Switch-like TV-connected gaming, and haptics
The built-in 6.6-inch 1080p OLED display on the developer kit runs at 120Hz, but the hardware can also play games on a 4K TV or monitor using a USB-C connection at 144 frames per second, which is what really sets it apart from phones. It's that TV-connected proposition that makes this platform sound like an evolution of what the Nintendo Switch has been doing for years.
Even before the Switch, Nvidia's Shield tablets also doubled as TV-connected consoles. Razer dabbled in this too, way back, with its Razer Edge gaming tablet. While Razer's development kit looks more like a normal gaming handheld than a modular Switch, Qualcomm's Knapp acknowledges that more modular designs could be in play for the platform, too. At the very least, it would allow for TV docks.
"We expected, during COVID, that people who played mobile games would gravitate more towards PC and consoles. But it turns out, mobile gamers just love the games that [they] play," Knapp says. "What we saw them start to do is want to talk to their TV, to take advantage of the larger screen. This opens up a possibility for people to take their favorite mobile and streaming experiences and dock them to the TV, for sure."
The G3x chip also supports controller haptics, which Qualcomm promises can be more advanced and game-specific than what's available on phones. That alone could be a stand-out.
5G, Wi-Fi 6 and a different camera setup
The G3x chip supports mmWave and sub-6 variations of 5G and Wi-Fi 6E, which sounds like the hardware is optimized for playing at high speed in well-connected areas. But the G3x chip platform isn't quite the same as Qualcomm's Snapdragon phone chips, and doesn't have all the same optimizations for high-end phone use. It's not designed to take advantage of advanced cameras, according to Qualcomm's Knapp, but the developer device does have a top-mounted 1080p camera for streaming while gaming, which is centered on the top edge so selfie angles won't look weird.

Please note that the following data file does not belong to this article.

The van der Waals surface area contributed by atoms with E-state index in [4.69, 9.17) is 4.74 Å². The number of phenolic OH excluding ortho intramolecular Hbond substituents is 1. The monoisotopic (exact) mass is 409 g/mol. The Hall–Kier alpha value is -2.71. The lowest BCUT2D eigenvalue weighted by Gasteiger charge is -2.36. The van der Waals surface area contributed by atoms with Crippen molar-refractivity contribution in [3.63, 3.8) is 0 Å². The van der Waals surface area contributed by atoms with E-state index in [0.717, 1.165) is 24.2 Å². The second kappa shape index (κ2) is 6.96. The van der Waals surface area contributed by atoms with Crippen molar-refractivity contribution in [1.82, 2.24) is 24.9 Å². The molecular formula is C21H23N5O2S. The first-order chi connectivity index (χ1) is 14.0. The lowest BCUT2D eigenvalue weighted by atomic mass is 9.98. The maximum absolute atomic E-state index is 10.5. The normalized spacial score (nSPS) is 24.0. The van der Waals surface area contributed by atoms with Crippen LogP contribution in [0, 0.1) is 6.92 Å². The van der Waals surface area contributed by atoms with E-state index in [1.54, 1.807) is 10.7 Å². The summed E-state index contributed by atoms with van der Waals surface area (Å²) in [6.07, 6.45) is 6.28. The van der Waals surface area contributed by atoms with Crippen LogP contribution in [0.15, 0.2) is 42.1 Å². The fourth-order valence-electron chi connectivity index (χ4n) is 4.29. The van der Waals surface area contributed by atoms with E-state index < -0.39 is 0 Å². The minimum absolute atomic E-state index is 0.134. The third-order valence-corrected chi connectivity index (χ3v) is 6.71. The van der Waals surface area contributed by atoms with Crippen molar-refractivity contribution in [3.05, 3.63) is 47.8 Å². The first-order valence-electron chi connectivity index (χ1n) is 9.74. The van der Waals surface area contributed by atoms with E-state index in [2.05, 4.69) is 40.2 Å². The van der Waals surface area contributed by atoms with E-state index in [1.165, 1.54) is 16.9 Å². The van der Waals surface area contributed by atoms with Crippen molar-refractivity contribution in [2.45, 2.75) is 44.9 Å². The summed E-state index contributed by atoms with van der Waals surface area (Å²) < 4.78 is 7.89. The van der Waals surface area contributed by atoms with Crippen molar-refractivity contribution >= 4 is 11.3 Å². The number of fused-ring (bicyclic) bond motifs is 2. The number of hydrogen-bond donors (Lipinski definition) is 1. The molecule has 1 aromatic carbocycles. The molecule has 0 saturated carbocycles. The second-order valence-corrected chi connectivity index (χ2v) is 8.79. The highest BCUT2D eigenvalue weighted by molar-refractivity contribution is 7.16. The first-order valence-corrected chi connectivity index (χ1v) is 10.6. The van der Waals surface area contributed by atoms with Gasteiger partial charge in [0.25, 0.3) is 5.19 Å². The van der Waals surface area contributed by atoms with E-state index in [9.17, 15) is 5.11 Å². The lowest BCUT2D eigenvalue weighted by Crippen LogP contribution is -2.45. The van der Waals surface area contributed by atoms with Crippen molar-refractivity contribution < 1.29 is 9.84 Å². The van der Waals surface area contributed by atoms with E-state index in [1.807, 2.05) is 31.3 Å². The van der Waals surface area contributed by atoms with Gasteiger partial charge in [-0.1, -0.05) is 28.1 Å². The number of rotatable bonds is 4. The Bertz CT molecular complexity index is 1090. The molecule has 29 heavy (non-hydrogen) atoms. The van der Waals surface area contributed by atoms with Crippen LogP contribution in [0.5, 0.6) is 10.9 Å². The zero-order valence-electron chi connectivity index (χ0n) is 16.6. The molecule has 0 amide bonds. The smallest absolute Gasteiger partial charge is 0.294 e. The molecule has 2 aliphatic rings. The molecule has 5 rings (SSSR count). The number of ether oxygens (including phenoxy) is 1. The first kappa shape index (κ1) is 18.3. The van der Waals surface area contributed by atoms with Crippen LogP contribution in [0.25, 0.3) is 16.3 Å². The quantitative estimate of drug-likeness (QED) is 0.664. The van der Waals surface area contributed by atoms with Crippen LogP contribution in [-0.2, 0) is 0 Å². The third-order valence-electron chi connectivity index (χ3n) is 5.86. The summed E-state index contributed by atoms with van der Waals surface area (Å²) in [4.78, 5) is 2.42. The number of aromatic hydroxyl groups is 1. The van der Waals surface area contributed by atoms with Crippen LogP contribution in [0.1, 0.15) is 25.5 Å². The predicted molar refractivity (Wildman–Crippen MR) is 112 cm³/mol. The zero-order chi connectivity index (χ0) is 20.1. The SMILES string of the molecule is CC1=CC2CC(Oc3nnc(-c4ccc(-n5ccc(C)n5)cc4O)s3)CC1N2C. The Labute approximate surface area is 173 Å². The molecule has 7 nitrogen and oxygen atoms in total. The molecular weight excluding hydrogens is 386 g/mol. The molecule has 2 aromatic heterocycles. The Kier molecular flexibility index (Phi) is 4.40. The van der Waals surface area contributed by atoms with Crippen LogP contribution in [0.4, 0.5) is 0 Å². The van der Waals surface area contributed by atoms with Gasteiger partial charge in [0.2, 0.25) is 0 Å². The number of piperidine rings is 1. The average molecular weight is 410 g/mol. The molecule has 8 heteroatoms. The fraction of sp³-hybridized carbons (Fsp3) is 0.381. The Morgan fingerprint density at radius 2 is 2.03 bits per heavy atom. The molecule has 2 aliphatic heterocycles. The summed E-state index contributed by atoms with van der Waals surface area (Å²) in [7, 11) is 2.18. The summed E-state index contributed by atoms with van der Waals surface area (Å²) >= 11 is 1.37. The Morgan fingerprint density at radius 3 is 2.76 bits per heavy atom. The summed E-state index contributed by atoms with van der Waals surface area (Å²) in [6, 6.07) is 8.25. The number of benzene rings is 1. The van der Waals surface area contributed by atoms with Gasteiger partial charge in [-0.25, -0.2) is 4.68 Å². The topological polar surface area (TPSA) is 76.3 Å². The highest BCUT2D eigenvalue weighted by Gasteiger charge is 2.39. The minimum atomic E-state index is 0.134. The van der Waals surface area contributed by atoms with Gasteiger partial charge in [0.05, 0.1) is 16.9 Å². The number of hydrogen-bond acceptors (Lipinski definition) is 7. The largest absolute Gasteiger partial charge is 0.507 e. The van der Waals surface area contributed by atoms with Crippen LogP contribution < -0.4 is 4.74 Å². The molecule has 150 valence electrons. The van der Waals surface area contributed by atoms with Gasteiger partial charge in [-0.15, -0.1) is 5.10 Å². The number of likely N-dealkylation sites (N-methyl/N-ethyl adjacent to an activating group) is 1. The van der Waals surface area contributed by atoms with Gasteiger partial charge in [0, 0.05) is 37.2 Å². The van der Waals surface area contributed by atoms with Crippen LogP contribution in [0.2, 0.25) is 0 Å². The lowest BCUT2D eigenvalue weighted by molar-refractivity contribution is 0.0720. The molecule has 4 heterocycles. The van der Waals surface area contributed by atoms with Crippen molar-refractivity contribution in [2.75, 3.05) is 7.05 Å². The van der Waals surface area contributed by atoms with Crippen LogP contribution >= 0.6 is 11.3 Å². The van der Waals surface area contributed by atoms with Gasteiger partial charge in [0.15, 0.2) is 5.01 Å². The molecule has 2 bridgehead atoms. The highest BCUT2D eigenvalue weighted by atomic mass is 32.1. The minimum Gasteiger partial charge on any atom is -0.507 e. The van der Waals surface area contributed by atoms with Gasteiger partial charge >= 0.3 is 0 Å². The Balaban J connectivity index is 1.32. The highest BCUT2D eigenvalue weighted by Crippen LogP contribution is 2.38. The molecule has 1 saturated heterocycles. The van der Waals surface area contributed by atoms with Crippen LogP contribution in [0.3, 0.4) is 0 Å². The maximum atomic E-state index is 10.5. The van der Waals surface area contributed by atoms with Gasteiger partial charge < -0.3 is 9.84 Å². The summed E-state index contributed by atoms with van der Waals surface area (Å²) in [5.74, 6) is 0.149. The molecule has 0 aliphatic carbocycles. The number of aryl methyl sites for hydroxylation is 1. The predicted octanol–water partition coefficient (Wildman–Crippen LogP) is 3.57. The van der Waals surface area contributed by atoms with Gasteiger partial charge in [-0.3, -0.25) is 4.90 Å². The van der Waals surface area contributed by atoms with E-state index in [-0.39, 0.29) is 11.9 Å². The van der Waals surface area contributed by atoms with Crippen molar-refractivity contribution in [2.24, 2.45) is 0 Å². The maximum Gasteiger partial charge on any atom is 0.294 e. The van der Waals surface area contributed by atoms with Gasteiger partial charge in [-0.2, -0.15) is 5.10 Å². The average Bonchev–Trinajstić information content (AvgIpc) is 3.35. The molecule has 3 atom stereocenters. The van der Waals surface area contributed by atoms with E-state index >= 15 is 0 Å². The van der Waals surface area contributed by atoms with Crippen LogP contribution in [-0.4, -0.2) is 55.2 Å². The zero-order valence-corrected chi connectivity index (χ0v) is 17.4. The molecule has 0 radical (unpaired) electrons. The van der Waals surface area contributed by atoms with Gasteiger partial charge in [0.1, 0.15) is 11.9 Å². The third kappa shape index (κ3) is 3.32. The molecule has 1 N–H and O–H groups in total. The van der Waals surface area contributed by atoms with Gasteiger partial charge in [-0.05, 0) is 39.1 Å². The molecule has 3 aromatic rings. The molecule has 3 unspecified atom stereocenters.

The G3x gaming platform is designed to run Android, so handhelds could still theoretically run a lot of apps besides games. But something as big and strangely shaped as these dedicated handhelds might be would suggest that most vertically oriented phone apps would be an odd fit.
AR, VR capable
One of the most interesting features of this gaming chip is it will allow for VR and AR peripherals, something that no other gaming handheld currently does. Qualcomm currently powers almost all stand-alone VR headsets and AR glasses, like the Oculus Quest 2, through its processors, and the company plans to introduce a new wave of phone-connected glasses and software in 2022.
It's not clear what types of headsets could work with the G3x chip, but it sounds similar to the types of VR and AR glasses being promised for phones. On a handheld, the possibilities get a little more interesting. This could theoretically allow handheld play while looking at a big virtual monitor on your glasses, or using a handheld device as the processing power for a future type of gaming headset-console hybrid. Maybe it would allow for currently VR-only devices like the Oculus Quest to evolve into systems that could also work with connected screen-enabled handhelds.
Price? Maybe not cheap
I asked whether these G3x devices would aim to be more affordable than premium phones, and didn't get a clear answer.
"There's some expectations for lower price points, but there's some expectations for a higher price, based on the user experience," Knapp says of how Qualcomm perceives pricing for dedicated gaming handhelds in a landscape of consoles, phones and PCs. Unsurprisingly, Knapp suggests there will be a possible spectrum as far as manufacturers are concerned: "We don't want to limit them and what they build, and what they charge."
High-end phones can blow past $1,000. Gaming PCs do too. Game consoles cost a lot less. How powerful Qualcomm's gaming handhelds turn out to be, and how versatile, remains to be seen. Phones and PCs do a lot more than just gaming. But with both Sony and Microsoft not making any handheld game systems, the Nintendo Switch platform getting older, and Valve's Steam Deck still having to prove itself, Qualcomm's vision is another possible path towards where future mobile game consoles might evolve.